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Kyrgyzstan: Would Reformist Gains Spark Change In Other Central Asian States? (Part 3)


http://gdb.rferl.org/7613380D-F40B-44B7-82B7-99886E71A4A9_w203.jpg --> http://gdb.rferl.org/7613380D-F40B-44B7-82B7-99886E71A4A9_mw800_mh600.jpg Could this happen in Kyrgyzstan? Many opposition politicians in Central Asia hope that the reformist tide that has swept in new governments in Ukraine and Georgia may come to their states, too. Some are even pointing to Kyrgyzstan’s parliamentary elections on 27 February as one early opportunity for a spontaneous mobilization of opposition strength. But are these hopes realistic in a region where governments rule with a stronger, more repressive hand than in than many other post-Soviet states and where most opposition parties are still small and scattered? Edige Magauin of RFE/RL’s Kazakh Service looks at the issue.

Prague, 23 February 2005 (RFE/RL) -- Central Asian opposition leaders are becoming increasingly vocal in their calls for change in the region as Kyrgyz voters prepare to go to the polls on 27 February.

At first glance, it might seem odd that opposition politicians from countries as diverse as Kazakhstan and Turkmenistan should be looking for encouragement from elections in still a third country, Kyrgyzstan.

But the hopes reflect a widespread perception of Kyrgyzstan as the most liberal of the post-Soviet Central states and, therefore, the ripest for political change.

Muhammad Solih, an exiled Uzbek opposition leader, told RFE/RL recently that the upcoming Kyrgyz elections are “critical.”

"New political forces [in Central Asian states] could come to power only if something like events in Georgia and Ukraine happens. And that's why elections in Kyrgyzstan are very critical for us, we put a lot of hope on it. It could be a very good example for all of Central Asia," Solih said.

Another Central Asian opposition leader in exile, former Turkmen Ambassador Nurmukhamed Khanamov, also hopes for a sign of change from the Kyrgyz elections. "Leaders of the [Central Asian] states might come to the conclusion that if [the current situation] continues, then, they would end up the same way," he said. "And they might choose a more democratic path. But, of course, this is not very likely to happen. On the other hand, it could cause a spark, people would overcome their fears, and this spark could provoke a flash, and similar events could happen in neighboring Central Asian states."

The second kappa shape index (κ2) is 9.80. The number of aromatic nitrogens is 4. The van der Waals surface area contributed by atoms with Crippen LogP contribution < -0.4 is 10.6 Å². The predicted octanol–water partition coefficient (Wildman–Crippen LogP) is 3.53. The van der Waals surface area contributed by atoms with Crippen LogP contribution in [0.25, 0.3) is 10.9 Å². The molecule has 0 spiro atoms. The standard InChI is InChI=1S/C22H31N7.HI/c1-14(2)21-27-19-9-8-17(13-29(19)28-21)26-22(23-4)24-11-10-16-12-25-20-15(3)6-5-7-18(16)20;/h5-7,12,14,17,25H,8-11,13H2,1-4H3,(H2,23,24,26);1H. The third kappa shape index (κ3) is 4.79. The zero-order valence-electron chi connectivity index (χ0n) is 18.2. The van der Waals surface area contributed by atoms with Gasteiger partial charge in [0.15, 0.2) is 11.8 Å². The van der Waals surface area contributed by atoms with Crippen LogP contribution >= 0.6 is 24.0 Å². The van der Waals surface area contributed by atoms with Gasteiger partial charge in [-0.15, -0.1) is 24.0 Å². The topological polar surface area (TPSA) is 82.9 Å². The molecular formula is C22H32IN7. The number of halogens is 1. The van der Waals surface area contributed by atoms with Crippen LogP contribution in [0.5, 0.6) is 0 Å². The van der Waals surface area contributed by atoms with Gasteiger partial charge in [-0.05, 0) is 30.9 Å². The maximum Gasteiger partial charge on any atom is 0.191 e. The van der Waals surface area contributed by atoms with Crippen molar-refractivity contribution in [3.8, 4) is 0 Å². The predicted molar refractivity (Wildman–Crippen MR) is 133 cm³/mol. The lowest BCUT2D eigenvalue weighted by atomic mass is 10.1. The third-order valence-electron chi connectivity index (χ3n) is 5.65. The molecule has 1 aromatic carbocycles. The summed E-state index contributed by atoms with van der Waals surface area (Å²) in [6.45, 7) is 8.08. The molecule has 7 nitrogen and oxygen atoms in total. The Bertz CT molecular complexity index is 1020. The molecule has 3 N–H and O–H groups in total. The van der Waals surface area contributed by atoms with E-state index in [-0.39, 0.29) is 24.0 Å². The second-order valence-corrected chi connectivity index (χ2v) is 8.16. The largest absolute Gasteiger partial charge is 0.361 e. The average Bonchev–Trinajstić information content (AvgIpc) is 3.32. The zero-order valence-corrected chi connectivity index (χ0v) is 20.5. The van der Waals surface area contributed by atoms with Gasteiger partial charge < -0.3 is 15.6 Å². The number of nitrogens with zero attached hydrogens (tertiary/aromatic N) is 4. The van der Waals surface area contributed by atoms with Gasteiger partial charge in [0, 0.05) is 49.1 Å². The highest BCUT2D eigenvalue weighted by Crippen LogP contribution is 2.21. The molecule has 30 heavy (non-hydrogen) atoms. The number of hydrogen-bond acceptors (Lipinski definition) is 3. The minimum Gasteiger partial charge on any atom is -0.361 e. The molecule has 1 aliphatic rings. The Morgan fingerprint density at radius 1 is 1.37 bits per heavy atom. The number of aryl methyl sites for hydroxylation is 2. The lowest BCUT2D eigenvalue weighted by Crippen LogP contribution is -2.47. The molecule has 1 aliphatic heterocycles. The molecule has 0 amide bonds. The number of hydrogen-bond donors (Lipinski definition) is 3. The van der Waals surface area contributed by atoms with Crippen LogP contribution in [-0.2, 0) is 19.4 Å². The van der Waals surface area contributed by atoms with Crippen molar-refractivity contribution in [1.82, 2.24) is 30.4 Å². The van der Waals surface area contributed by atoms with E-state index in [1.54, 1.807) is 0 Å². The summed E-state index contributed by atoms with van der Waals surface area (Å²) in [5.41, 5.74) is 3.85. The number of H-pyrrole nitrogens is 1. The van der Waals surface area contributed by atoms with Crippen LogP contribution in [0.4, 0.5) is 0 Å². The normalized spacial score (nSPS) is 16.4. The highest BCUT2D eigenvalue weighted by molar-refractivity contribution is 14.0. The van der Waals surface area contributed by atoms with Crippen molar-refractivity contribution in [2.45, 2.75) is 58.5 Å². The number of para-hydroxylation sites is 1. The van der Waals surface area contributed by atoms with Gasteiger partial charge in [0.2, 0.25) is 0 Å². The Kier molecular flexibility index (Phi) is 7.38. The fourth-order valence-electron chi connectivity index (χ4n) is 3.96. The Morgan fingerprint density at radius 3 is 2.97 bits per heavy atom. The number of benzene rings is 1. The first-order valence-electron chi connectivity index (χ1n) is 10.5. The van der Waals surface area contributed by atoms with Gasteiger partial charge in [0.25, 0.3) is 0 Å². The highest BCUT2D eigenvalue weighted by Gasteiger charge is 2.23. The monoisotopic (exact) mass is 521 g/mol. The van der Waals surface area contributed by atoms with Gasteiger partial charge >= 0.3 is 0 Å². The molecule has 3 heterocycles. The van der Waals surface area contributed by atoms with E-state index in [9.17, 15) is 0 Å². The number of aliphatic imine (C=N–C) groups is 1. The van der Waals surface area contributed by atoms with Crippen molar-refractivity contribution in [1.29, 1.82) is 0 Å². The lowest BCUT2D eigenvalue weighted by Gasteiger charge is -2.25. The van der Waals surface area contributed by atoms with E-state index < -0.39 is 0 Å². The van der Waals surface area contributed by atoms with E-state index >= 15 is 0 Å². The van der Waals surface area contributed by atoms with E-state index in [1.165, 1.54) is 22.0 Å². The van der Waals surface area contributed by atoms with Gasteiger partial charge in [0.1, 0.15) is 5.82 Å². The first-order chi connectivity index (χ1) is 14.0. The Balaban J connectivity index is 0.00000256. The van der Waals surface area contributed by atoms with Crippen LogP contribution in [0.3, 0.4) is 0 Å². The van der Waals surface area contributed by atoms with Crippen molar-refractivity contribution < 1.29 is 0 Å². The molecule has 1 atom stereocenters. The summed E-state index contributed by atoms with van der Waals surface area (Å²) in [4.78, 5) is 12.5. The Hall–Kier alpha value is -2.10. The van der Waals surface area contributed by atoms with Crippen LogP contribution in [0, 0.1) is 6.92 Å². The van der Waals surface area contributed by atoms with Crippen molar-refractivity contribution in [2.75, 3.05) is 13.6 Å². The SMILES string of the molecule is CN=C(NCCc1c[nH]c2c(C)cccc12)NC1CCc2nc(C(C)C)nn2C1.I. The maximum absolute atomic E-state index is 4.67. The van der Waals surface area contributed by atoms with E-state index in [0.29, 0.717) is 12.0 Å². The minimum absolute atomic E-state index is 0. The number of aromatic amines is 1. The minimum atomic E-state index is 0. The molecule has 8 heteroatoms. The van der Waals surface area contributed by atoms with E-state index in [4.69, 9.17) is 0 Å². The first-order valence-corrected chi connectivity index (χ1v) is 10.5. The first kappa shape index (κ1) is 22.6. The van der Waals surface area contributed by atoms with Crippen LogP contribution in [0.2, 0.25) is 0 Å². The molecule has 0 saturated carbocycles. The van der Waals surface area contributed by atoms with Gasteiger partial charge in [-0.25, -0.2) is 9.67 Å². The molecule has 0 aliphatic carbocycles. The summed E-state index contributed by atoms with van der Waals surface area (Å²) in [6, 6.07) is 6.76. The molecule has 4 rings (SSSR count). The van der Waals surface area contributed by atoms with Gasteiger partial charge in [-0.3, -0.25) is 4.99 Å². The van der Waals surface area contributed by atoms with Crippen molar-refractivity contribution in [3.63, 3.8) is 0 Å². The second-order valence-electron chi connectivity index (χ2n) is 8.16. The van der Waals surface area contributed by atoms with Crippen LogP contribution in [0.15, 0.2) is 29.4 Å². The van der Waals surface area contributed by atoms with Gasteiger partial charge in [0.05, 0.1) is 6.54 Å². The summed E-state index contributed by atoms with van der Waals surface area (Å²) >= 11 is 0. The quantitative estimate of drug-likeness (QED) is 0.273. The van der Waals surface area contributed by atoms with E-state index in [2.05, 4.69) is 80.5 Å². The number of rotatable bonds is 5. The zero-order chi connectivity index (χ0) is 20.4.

But even if the Kyrgyz election marks a victory for reformist forces -- and that result is far from certain -- how realistic is it to hope the spark could jump to elsewhere in the region? On that subject, political analysts differ widely. Maulen Ashimbaev, director of Kazakhstan’s Presidential Institute for Strategic Researchers, said he does not believe in any revolutionary scenarios in the region.
There are also some regional analysts who caution that whenever there is sudden change there are no guarantees that things will end peacefully.


"I do not believe in revolutionary events in Kyrgyzstan. And I don't believe that situation in Kyrgyzstan will have any impact on Kazakhstan; I don't know why people are so exited about it and expect something similar to the Ukrainian events to happen in Kyrgyzstan. One cannot compare Ukraine and Kyrgyzstan," Ashimbaev said.

The Presidential Institute for Strategic Researchers is close to the Kazakh government and at times reflects its views. But there are also independent observers who support the position that Central Asian states are too diverse to automatically presume one would follow suite after another in a domino-like effect.

Kazakh political analyst Azimbai Ghali said it is quite possible that any change in Kyrgyzstan would only harden government resistance to change in Kazakhstan. He said the likeliest result would be increased restrictions on Kazakh opposition parties.

"The difference is that Kyrgyzstan’s regional elite do not support the central elite in many cases. This limits the central elite's ability. This power struggle in Kyrgyzstan will unite the political elite in Kazakhstan and they will put more limits and restrictions on the Kazakh opposition," Ghali said.

There are also some regional analysts who caution that whenever there is sudden change there are no guarantees that things will end peacefully. They note that Georgia’s Rose Revolution in 2003 and Ukraine’s Orange Revolution of the past few months ended in an orderly transfer of power to reformists. But political upheavals can equally lead to violence.

Tajik political analyst Marat Mamadshoev said change is only desirable if it can be accomplished peacefully. "It would be a nice example if people in neighboring states defend their rights, especially, if it happens without bloodshed," he said.

Talk of violence is in the air in Kyrgyzstan even as opposition parties there call for peaceful change.

Kyrgyz President Askar Akaev said in an interview with Russia’s "Nezavisimaya gazeta" last month that any "velvet revolution" in his country might spark a civil war. Opposition leaders have charged him with trying to scare the electorate with the prospect of violence in order to discredit their efforts at change.

For news, background, and analysis on Kyrgyzstan's 27 February parliamentary elections, see RFE/RL's webpage "Kyrgyzstan Votes 2005".

Also see:

"Kyrgyzstan: Opposition Prepares For Parliamentary Elections (Part 1)"

and

"Kyrgyzstan: Youth Groups Show Renewed Interest In Politics (Part 2)"
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